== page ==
“A cable channel with nothing but weather?”

I remember the initial reaction after being accustomed to weather occupying no more than three minutes on the local TV news.  Now we can hardly imagine life without a 24 hour cable channel, particularly when a hurricane is approaching.

We can learn a lot from The Weather Channel.

The power of NOW.  In our format we talk a lot about “common ground,” usually referring to things like lifestyle, values, and spiritual vernacular.  However, ‘now’ is the one thing we most have in common.  Everyone is living in that moment.  Weather, specifically severe weather, is the ultimate shared experience.  If you attended Momentum last year in Orlando you lived this out and have the tee shirt to prove it!

The power of STORY.  We can vividly recall the image of the firefighters kneeling in prayer after they weren’t able to save a mother and baby when a tree fell on their house.  Hundreds of remarkable stories of heroes, sacrifice, and overcoming adversity were shared during the coverage of Hurricane Florence.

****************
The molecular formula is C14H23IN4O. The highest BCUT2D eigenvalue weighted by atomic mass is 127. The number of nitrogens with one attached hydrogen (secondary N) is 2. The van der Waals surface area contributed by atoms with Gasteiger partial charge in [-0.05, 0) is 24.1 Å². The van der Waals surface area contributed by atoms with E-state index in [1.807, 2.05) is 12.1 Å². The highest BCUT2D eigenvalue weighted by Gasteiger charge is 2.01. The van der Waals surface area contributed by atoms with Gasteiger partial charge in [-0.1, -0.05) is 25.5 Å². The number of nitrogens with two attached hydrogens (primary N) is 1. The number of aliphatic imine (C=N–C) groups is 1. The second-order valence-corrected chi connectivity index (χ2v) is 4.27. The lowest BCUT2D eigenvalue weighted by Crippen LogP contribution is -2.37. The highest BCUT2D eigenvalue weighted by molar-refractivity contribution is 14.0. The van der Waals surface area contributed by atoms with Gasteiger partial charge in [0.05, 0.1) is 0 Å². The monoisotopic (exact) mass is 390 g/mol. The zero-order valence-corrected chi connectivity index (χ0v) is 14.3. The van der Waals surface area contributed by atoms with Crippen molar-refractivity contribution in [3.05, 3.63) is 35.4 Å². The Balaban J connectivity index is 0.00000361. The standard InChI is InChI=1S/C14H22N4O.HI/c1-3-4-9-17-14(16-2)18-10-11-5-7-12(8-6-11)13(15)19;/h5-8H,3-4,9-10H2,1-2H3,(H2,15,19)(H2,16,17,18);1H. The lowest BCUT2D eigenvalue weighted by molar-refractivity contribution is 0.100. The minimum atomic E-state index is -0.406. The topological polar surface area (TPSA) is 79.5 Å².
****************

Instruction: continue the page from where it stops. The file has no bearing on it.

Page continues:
FOMO.  Fear of Missing Out.  The story was now, but there was a new development in the storm every few minutes.  The crawls at the bottom of the screen helped track of the storm, the impact on communities, the provisions needed.  There would be something coming up that we didn’t want to miss, even if the storm coverage stretched out over many days.

The power of STARS.  If you see Jim Cantore out your front window, it’s not good news, the joke goes.  Jim and Stephanie Abrams are Weather Channel stars, which is why you see them doing stand ups from the most critical location at the most important time.  They are seen as trustworthy and reliable.  You can get the data from the bottom scroll, but Jim and Stephanie personify and humanize what the Weather Channel brand needs to be.  Humanity matters.

The underlying promise.  My weather geek friend Dean O’Neal reminds me that there is an underlying promise that goes along with continuous weather coverage; if they do that for them they’ll do that for me.  To that point Simon Sinek says people don’t buy what you do, they buy why you do it, and what you do only serves as the proof of why you do it.

But there’s more.

In next week’s Frost Advisory I’ll share more on what we can learn from Weather Channel – like creating winning moments, the power of words, and why the Waffle House index can help your radio station.

That’s a tease.  That’s FOMO.